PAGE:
After Airliner Crash, San Francisco Fire Chief Bans Helmet Cams (Claims Journal, 8/20/2013): While there is a trend in law enforcement toward using body cameras, serious concerns have been raised about using them in emergency response situations, and some cities ban them outright, including Houston and Baltimore. San Francisco’s fire department expanded its pre-existing ban on video cameras to include helmet-mounted devices in the wake of the July Asiana air crash at San Francisco International Airport. Footage recorded by the helmet-mounted camera of the responding battalion chief purportedly shows a responding fire truck running over a survivor who had been ejected onto the tarmac, leading some to speculate that the change in policy is motivated by concern over liability. The fire chief’s stated concern, however, is that recording people during an emergency response may violate privacy laws. Preserving privacy is a topic that should be considered and addressed in policies by any city fire department adopting this technology.
Order That Police Wear Cameras Stirs Unexpected Reactions (New York Times, 8/13/2013): A U.S. District Judge in New York has ordered New York City to conduct a pilot program requiring police to wear body or glasses cameras. The Judge ordered the pilot program along with other changes in conjunction with her finding that the NYPD intentionally discriminated against minorities in its stop-and-frisk program. Several RISC member pools work with their members to use body cameras or cameras mounted on glasses as defensive measures, but in this case the purpose seems to be to document or discourage police misconduct. In an interesting reversal, Mayor Bloomberg has expressed opposition to the initiative and the New York Civil Liberties Union supports it, despite the NYCLU's past criticism of surveillance technology.
Drones: Coming to the Skies Near You (Washington Lawyer, 8/2013): Drones are coming to the US airspace, and there is a plethora of issues that have to be addressed in the process. Safety in an increasingly crowded airspace, privacy, search and seizure, and the use of drones by commercial interests and law enforcement are all emerging issues. Four states have seen legislation introduced, and six (Florida, Idaho, Montana, Tennessee, Texas and Virginia) have passed laws. Model legislation that could be adopted by states is under development by a consortium of organizations, which hopes to finalize a draft by September. From the perspective of pools and their members, the most problematic issues are the privacy and Forth Amendment search and seizure implications of using drones in law enforcement. When is a law enforcement agency required to get a search warrant to use a drone the size of a quarter to follow and record members of the public without their knowledge? How far can the agency go to use drones to gather information about activities in high crime areas? And what are the possible liabilities for the pool and its members if they guess wrong in this unsettled and rapidly shifting area of the law?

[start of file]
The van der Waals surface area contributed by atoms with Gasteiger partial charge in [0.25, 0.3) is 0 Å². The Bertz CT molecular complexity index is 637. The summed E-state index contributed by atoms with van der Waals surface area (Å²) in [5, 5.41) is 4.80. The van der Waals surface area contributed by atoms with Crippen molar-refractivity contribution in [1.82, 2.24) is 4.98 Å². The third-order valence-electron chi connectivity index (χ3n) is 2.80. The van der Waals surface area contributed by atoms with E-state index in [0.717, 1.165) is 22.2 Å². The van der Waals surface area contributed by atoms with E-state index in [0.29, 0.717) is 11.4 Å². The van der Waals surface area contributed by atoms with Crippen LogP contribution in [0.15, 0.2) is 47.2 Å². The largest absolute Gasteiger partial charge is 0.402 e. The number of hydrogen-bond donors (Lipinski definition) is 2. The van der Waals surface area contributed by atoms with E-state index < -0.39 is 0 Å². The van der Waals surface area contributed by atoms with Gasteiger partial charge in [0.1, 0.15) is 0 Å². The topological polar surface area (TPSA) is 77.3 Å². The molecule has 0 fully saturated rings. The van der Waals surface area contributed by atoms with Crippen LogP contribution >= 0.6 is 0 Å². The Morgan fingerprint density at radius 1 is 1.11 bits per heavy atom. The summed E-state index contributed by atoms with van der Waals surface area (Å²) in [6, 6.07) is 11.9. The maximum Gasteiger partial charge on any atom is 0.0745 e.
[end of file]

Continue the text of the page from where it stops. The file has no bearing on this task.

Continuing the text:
2013 NLC-RISC Staff Conference - Registration and Preliminary Agenda Now Available! (October 21-23, 2013 at The Nines in Portland, Oregon): The NLC-RISC Staff Conference Provides staff of state municipal league-sponsored risk pools with the opportunity to learn about trends, programs, services and best practices in a variety of coverage lines and functional areas, and offers a great opportunity to network with pool staff from across the country ~ all in a non-competitive, collaborative environment! A preliminary agenda and online conference registration, as well as hotel reservations can all be found on the 2013 NLC-RISC Staff Conference Event Page. Contact Erin Rian with questions or concerns.
Southern Municipal Conference IT Conference (October 16-18, 2013 in Columbia, South Carolina): The Southern Municipal Conference has sponsored the SMC IT meeting for 11 years. The group meets twice each year to share the IT experiences of each league and/or Risk pool. Presentations by IT experts on the latest hardware and software help keep the participants up to date on the cutting edge of technology. Registration for the SMC IT Group meeting is open to all State Municipal Leagues and League Risk Pools.
Property Inspector - Rhode Island Interlocal Risk Management Trust: Property Inspector for non-profit self-insurance pool for RI local governments. Provide detailed loss prevention inspections, identify potential hazards and design preventive programs. Extensive field work. Knowledge of governmental risks and OSHA Construction Standards. Undergraduate degree in insurance or risk management preferred. Professional certifications/designations (ARM, NFPA, OSHA) desired. 3-5 years field experience. Proficiency in Microsoft Office. Salary commensurate with education and experience; excellent fringe benefits. Resume ASAP to Brian T. Ahern, Director of Risk Management Services, RI Interlocal Risk Management Trust, 501 Wampanoag Trail, Suite 301, East Providence, RI 02915; by fax to 401-438-6990; by email to email@example.com.